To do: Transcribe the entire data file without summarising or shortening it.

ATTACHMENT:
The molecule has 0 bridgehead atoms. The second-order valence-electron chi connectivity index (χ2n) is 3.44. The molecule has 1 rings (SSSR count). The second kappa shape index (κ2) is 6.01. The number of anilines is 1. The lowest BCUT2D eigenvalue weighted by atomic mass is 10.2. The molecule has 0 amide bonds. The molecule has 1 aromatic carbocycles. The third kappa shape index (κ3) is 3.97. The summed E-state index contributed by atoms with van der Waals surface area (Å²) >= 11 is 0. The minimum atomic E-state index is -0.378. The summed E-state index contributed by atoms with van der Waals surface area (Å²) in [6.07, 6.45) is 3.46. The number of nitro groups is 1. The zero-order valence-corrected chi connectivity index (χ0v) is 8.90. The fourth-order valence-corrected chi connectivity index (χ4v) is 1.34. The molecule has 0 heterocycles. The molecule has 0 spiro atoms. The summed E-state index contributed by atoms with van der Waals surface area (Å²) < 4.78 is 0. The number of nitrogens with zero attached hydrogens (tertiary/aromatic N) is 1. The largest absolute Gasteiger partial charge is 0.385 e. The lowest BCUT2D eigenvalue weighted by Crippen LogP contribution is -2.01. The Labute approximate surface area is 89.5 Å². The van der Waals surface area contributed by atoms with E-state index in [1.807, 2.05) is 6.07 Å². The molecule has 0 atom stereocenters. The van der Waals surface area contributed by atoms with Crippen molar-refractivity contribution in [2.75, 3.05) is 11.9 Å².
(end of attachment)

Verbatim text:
The molecule has 0 bridgehead atoms. The second-order valence-electron chi connectivity index (χ2n) is 3.44. The molecule has 1 rings (SSSR count). The second kappa shape index (κ2) is 6.01. The number of anilines is 1. The lowest BCUT2D eigenvalue weighted by atomic mass is 10.2. The molecule has 0 amide bonds. The molecule has 1 aromatic carbocycles. The third kappa shape index (κ3) is 3.97. The summed E-state index contributed by atoms with van der Waals surface area (Å²) >= 11 is 0. The minimum atomic E-state index is -0.378. The summed E-state index contributed by atoms with van der Waals surface area (Å²) in [6.07, 6.45) is 3.46. The number of nitro groups is 1. The zero-order valence-corrected chi connectivity index (χ0v) is 8.90. The fourth-order valence-corrected chi connectivity index (χ4v) is 1.34. The molecule has 0 heterocycles. The molecule has 0 spiro atoms. The summed E-state index contributed by atoms with van der Waals surface area (Å²) < 4.78 is 0. The number of nitrogens with zero attached hydrogens (tertiary/aromatic N) is 1. The largest absolute Gasteiger partial charge is 0.385 e. The lowest BCUT2D eigenvalue weighted by Crippen LogP contribution is -2.01. The Labute approximate surface area is 89.5 Å². The van der Waals surface area contributed by atoms with E-state index in [1.807, 2.05) is 6.07 Å². The molecule has 0 atom stereocenters. The van der Waals surface area contributed by atoms with Crippen molar-refractivity contribution in [2.75, 3.05) is 11.9 Å².